Cash flow is a very simple metric that simply describes the difference between a retail business’s incoming cash inflows from sources such as sales or loans, and its cash outflows for items such as bills or inventory purchase. Obviously the goal is to show positive cash flow, because then the business can reinvest and grow.
“My biggest metric is cash flow,” Slavitt says. “You have to be able to balance the receipt of sales with the payment of bills.”
Being the CEO and President, I also get the fun responsibility of being the CFO,” he jokes. “So I have to ensure that there’s adequate cash that we’re generating, and make sure that is growing.”
There are multiple factors that can impact cash flow, and once again, that’s why monitoring a variety of retail metrics is so important.
Sales Per Square Foot
Sales per square foot — also called sales by unit area — is a traditional retail metric that is a very standardized retail metric. The metric is just that, how well is the store performing when the total sales are broken out by square
foot. It is used universally across retail businesses as a general rule of thumb
regarding the store’s performance.
On an annual basis, U.S. retailers generate roughly $300 to $350 a
square foot on average (again, that’s annually), but that is averaged
across a wide variety of businesses, including everything from food
courts to the Apple Store (which, incidentally, rakes in an average of
$6,050 per square foot annually). For numbers a little closer to retail HME,
a 2013 report from the National Community Pharmacists Association put
their industry’s mean sales per square foot for items other than prescriptions
Whatever a provider’s numbers might be, by regularly monitoring this key
retail indicator, they can keep tabs on the general health of their business,
and be aware of any changes that might be occurring either suddenly, or
over time. Moreover, it might help providers with more than just one location
make smart decisions about their business.
“If we have multiple stores, we want to be able to tell who is performing
better, and this is an easy way to do it,” Markusen explains. “We’re encouraging
providers to think like traditional retailers, so that you can start to
compare your performance against other businesses to benchmark where
you are, and if you are going to open another store, you can say, ‘My first
store is doing about $800 per square foot, I think I can afford to be an
upscale, luxury space for my next location, because I’m compatible with
those stores and that shopper.’”
Customers Per Day
Obviously, location is critical for a retail business. While a mostly funded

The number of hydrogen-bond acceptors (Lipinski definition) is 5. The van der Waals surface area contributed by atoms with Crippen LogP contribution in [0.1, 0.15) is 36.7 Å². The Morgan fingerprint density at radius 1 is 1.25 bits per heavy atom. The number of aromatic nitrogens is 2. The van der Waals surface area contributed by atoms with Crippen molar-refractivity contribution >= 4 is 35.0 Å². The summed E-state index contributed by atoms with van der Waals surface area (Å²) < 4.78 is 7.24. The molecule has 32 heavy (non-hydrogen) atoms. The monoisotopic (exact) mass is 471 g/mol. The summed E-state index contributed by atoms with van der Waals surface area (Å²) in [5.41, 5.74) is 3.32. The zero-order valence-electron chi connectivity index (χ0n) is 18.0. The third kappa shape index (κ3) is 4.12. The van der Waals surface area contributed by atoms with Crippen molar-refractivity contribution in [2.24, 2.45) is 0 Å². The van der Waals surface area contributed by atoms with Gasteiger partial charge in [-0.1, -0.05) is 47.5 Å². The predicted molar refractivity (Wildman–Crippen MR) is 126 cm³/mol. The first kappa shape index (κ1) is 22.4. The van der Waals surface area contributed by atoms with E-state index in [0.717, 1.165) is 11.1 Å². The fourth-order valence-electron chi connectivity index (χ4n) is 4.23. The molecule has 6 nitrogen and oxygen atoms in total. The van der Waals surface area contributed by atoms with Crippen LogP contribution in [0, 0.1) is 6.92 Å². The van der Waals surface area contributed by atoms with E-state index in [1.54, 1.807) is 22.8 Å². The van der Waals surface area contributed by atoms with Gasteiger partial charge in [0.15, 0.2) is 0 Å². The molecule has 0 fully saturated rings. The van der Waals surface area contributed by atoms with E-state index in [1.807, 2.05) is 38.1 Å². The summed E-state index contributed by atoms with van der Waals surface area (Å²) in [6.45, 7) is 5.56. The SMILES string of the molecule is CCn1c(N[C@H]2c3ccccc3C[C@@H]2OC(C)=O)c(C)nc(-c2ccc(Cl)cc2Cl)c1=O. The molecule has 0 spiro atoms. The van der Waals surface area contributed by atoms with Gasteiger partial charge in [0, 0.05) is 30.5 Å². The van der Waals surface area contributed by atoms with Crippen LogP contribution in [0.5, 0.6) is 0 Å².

provider serving Medicare and privately ensured beneficiaries can locate
their operation in a business park, that kind of setting is not going to fly.
This is because retail needs foot traffic in order to survive. That is as true for
a HME business as it is for a coffee shop. The provider must ensure it has
an adequate number of customers coming into the door in order to drive a
sufficient number of retail transactions.
“What’s your foot traffic like?” Corgan asks. “How often does someone
walk in the door?”
And this is fairly easy to track. Most door chimes for retail businesses offer
a counting feature that can total up the number of times someone passes
in. In fact, there is a whole range of people-counting systems available to
providers, along with analytic tools. Better yet, there are a variety of sensors
that providers can install in each section of their store in order to track
customer traffic by section.
For trending, Markusen recommends that providers initially average this
across 14 to 30 days.
“That way, we can get a starting point on how many people walk in the
door every day,” she says.
The next thing to track is how many of those people coming in the door turn
into actual buyers. This is as simple as comparing the day’s number of sales
to the number of customers that came in that day.
“You want to know how many customers you have per day, versus people
who come in, stroll down the aisles once or twice, but never buy anything,”
Corgan says. “How many true customers do you have during the day?”
Knowing that can help the provider identify possible issues and then start
to address them. If the conversion rate seems particularly low, the provider
can start to examine why those potential customers never wound up buying.
“Why didn’t they buy something?” he explains. “Did I not have something
they were looking for? Did I do surveying while they were walking around to
see if they needed help?”
Each one of these questions can help the provider drill-down to address
issues such as inadequate inventory, or proper customer service and sales
training? The key is to start working to identify why a poor conversion rate
might exist. And some of the other retail metrics identified in this article
might help to provide some of those answers.
That said, Slavitt cautions that conversion rates might not be as simple to
count as one might expect, especially given the nature of HME sales.
“I don’t have the resources, nor do I know of any other business at the